Care and Feeding of Race Volunteers
Published on January 12th, 2014
Tom Duggan, ISAF International Race Officer and US SAILING National Race Officer, provides advice for clubs struggling to recruit, train and hold the attention of volunteer race officers…
This is my favorite topic. I have given talks on this subject to both sailing and business groups. And I always start the same way, “I’m not going to tell you anything here that you don’t deep down inside already know.”
When people volunteer their time, to either be part of a racing crew, or part of a race management team- they must feel rewarded. Otherwise why would they volunteer? In most cases in sailing, we cannot reward with money – so we need other currency. It always impresses me to see the kind of people we have working on the water for free – doctors, engineers, lawyers, business leaders, etc. These people can buy their own drinks- they don’t give up a day’s (or several days’) income or vacation time for a couple of drink tickets. So what’s the currency they are willing to trade their time for?
I think it is appreciation, hard work that results in accomplishment, and challenge – and the fun that comes from all of that.
The hard work (and it is just hard work, not magic) is creating an environment that fosters individual and team successes among your volunteers. This is done through leadership. And I mean leading, not ordering people around. Recently I saw two drawings that contrasted leadership styles. One drawing was of a group of ancient workers with a rope, pulling a block of stone up a ramp- the boss standing on the block, yelling instructions. The other was of the same group- the boss holding the rope, pulling and collaborating with his men. Who would you be more willing to contribute more effort for, to be more willing to learn new skills for, to ‘up your game’ for? Like I said previously, nothing here you don’t already know.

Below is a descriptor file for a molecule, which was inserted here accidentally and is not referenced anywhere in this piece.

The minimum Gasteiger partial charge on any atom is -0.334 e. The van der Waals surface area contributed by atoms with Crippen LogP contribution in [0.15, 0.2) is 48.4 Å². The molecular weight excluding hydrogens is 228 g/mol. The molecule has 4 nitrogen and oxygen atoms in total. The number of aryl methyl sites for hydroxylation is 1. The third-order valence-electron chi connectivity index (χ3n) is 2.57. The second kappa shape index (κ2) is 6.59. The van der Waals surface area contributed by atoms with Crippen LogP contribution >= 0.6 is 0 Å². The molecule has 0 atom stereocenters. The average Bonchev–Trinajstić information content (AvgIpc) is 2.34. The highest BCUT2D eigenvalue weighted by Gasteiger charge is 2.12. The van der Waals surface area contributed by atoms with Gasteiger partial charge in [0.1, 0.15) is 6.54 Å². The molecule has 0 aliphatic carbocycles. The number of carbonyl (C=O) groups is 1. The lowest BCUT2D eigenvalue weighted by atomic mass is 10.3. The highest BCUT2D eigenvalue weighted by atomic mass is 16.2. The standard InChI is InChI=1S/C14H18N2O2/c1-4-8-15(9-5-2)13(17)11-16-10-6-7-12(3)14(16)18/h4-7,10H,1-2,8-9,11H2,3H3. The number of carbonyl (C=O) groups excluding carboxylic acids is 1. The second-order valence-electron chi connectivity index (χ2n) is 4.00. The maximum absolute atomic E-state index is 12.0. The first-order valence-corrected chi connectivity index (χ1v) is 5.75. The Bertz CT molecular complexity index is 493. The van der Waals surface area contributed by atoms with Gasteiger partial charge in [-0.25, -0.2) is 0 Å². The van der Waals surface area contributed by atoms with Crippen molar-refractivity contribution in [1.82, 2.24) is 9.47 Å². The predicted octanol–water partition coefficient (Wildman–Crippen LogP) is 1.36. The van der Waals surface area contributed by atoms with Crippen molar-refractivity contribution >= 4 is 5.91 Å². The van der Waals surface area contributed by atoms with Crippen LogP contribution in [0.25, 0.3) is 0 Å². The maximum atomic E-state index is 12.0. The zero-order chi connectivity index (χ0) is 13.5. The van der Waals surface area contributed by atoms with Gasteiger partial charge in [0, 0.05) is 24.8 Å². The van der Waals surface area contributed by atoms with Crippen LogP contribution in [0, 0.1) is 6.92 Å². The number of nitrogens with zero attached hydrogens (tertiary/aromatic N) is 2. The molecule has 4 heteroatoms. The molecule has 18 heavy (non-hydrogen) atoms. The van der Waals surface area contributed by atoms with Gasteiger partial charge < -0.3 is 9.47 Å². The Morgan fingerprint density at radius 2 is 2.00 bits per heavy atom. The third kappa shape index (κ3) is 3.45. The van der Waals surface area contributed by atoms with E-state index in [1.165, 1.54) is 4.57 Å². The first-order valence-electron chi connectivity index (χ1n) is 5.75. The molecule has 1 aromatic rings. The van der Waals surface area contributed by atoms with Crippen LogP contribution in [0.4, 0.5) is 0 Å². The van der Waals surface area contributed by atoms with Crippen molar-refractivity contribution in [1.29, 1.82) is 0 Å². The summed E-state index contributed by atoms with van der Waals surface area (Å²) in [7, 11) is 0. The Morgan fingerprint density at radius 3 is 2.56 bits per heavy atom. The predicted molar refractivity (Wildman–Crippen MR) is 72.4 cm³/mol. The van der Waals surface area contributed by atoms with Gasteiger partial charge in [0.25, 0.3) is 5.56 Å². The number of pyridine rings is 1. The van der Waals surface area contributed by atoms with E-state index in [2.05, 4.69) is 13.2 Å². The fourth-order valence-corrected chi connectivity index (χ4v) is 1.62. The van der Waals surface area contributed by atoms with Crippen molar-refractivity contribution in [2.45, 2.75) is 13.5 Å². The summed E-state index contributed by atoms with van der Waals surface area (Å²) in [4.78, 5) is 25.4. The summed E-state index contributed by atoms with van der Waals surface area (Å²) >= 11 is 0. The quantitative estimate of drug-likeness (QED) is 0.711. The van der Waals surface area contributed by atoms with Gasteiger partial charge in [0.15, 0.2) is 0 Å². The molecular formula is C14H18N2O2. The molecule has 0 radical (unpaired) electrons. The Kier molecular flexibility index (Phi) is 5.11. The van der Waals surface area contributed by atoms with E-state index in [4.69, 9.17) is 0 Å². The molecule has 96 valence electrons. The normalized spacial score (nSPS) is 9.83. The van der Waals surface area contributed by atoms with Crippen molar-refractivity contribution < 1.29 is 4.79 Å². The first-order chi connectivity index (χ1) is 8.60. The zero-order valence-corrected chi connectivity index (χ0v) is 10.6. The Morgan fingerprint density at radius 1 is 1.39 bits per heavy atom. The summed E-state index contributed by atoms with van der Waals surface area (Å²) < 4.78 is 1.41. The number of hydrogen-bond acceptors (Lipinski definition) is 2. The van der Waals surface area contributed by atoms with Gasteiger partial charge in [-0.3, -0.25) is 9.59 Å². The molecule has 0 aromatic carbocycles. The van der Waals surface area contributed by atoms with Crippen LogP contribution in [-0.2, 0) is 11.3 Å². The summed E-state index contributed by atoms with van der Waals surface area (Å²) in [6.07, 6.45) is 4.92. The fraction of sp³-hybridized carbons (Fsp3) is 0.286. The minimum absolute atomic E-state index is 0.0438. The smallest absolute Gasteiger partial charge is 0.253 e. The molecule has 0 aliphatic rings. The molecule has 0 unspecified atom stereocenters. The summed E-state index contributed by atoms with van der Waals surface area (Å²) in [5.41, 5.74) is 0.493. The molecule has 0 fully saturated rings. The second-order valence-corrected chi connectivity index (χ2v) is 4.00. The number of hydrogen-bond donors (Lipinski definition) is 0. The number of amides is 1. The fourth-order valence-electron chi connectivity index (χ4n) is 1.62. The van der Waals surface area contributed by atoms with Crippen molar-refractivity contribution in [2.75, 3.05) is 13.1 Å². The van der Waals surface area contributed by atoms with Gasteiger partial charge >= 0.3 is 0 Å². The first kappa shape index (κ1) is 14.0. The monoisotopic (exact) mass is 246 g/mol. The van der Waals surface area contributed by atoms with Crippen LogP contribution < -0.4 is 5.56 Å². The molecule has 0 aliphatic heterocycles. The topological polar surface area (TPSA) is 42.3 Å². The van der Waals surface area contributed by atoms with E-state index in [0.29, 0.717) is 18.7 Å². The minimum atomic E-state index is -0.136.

Why don’t more people lead this way? I don’t know – maybe because quite often the rewards aren’t as obvious – or as immediate. It takes more time, effort and patience to develop volunteers who can work on their own than it does to just tell them what to do. More work for the group leader, yes – but team members need to feel ownership in order to extend their best efforts. Remember, in the entire history of the world, no one has ever washed a rented car.
Every organization has members who fit the leadership profile. They don’t necessarily need to be the best race managers – they just need to be allowed to work to develop them.
I do enjoy being the ‘Pied Piper’ PRO brought in to a club to help manage a high level event that a club might not be ready to handle on its own. But a large part of the ‘Pied Piper’ gig is teaching. Clubs often ask me, “Can you bring some people in with you because we are not quite sure we have enough experience to support you.” My response is always, “Not unless I absolutely have to. How will your people learn if we don’t let them try?” It’s the Catch 22 that we’ve got to overcome when developing volunteers. They have to stretch to truly learn. We have to have the nerve to let them stretch. Sometimes a club will be offered an event that is a bit of a reach for its volunteers. That’s the perfect situation to bring in an accomplished PRO to help. But clubs who do this should make sure that the race officer they bring in is truly willing to put the effort into leaving something valuable behind- not just a plaque to hang on the wall.
Click here for the complete interview with Tom Duggan.